IELTS Speaking: Using the phrasal verbs – part 1

Today, I introduced some of commonly used phrasal verbs in the oral English, or more importantly, the IELTS speaking test, instead of the formal verbs. Doing in this way can make your oral language sound more idiomatic and bridge the gap between you and the examiners as you should know. For example, “come across a friend” would be more idiomatic than just “encounter someone”; another case would be “acquire a language” which can be replaced with “pick up a language” in oral English. I listed some of these phrasal verbs with examples which should be kept in mind and on the tip of your tongue. I divided this topic into three posts with ten sample phrasal verbs in each in order not to make the single post too long.

Wash something down

to use fluid to aid the swallowing of food or medicine.

1. We washed some bread down with a glass of milk for breakfast.

2. Molly washed the pills down with a gulp of coffee.

Breeze in

to enter a place quickly, in a happy and carefree manner.

1. She breezed into the conference room and sat down at the head of the table.

2. He just breezed in as if he’d only been away a day instead of ten years.

Conjure up something

to make someone or something appear, seemingly by the use of magic.

1. Jean can conjure up a good meal in half an hour.

2. The magician conjured seven white doves up.

Take up

to enter into (a profession or business).

1. It is necessary for us to take up productive labour.

2. He has taken up gardening.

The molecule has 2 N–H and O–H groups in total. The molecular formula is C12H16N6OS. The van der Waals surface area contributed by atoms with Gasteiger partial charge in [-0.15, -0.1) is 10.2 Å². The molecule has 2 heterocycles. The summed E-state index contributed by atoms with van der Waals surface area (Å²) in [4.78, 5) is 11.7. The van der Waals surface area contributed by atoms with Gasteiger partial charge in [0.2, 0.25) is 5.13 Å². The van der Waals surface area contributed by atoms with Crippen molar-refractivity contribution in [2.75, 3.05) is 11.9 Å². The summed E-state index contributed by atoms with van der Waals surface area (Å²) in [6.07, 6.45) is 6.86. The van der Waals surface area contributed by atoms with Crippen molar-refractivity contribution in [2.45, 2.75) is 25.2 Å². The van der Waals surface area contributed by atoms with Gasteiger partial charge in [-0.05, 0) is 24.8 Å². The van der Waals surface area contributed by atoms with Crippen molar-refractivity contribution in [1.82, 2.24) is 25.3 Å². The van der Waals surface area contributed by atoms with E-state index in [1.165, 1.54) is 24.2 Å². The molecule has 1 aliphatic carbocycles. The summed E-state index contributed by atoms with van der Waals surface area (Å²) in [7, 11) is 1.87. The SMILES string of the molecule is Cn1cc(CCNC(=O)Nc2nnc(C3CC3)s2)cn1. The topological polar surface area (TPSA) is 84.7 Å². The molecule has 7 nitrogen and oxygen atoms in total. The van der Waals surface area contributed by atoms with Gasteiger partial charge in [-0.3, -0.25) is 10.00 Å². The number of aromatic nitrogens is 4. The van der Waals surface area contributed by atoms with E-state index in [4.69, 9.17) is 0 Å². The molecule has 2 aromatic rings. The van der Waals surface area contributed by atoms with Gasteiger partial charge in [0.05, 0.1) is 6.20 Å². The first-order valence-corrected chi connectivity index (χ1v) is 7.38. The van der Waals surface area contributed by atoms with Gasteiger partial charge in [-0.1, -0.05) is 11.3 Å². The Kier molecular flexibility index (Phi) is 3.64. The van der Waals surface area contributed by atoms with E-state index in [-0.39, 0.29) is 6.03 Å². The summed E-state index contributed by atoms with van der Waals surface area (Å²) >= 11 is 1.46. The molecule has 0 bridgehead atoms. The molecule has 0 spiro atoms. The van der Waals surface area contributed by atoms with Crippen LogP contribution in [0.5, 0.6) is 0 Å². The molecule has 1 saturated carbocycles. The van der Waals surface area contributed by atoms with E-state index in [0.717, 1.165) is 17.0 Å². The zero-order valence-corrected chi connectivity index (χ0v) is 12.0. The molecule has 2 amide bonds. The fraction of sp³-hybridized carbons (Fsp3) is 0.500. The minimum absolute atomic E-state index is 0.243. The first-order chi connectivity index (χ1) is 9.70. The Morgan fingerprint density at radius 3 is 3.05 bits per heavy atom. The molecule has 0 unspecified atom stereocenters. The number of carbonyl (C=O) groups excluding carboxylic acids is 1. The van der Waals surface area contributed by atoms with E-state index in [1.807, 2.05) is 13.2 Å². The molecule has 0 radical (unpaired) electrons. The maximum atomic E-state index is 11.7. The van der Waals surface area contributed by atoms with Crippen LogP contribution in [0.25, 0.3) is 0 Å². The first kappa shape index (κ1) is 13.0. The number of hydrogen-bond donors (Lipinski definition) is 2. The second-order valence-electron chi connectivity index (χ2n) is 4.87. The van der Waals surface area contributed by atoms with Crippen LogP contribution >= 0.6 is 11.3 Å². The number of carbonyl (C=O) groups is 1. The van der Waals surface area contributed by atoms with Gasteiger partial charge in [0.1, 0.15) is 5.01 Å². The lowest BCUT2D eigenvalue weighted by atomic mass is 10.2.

Read up on

to study or learn by reading.

1. I’ve read up on the dangers of all these drugs.

2. Read up on the places you plan to visit before you travel.

Bear up

to endure cheerfully.

1. She bore up under the enormous strain.

2. How could I have lived on without you to bear me up?

Catch up on

to tell someone the news of someone or something.

1. Oh, please catch me up on what your family is doing.

2. I didn’t buy the magazine last month; I must try to get hold of a back number so that I can catch up on the articles I missed.

Fall behind

to fail to keep up a pace; lag behind.

1. I’ve fallen behind with my correspondence.

2. Don’t fall behind with the rent, or you’ll be evicted.

Hold against someone

to think badly of someone because of some fault or occurrence

1. Even if you are late, I won’t hold it against you.

2. She backed right into his new car, so he’s bound to hold it against her.

Continue reading the rest two parts:

>>IELTS Speaking: Using the phrasal verbs – part 2

>>IELTS Speaking: Using the phrasal verbs – part 3

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Discussions — 2 Responses

  • erica 2014/11/20 on 12:54 pm

    Thanks for the wonderful post. I really enjoyed reading. Looking forward to using these in my Ielts Test 🙂

    Thanks once again for your help!

    • pirlo erica 2014/11/20 on 2:23 pm

      Thank you for your dropping by, I’m so glad that I can help you with your test.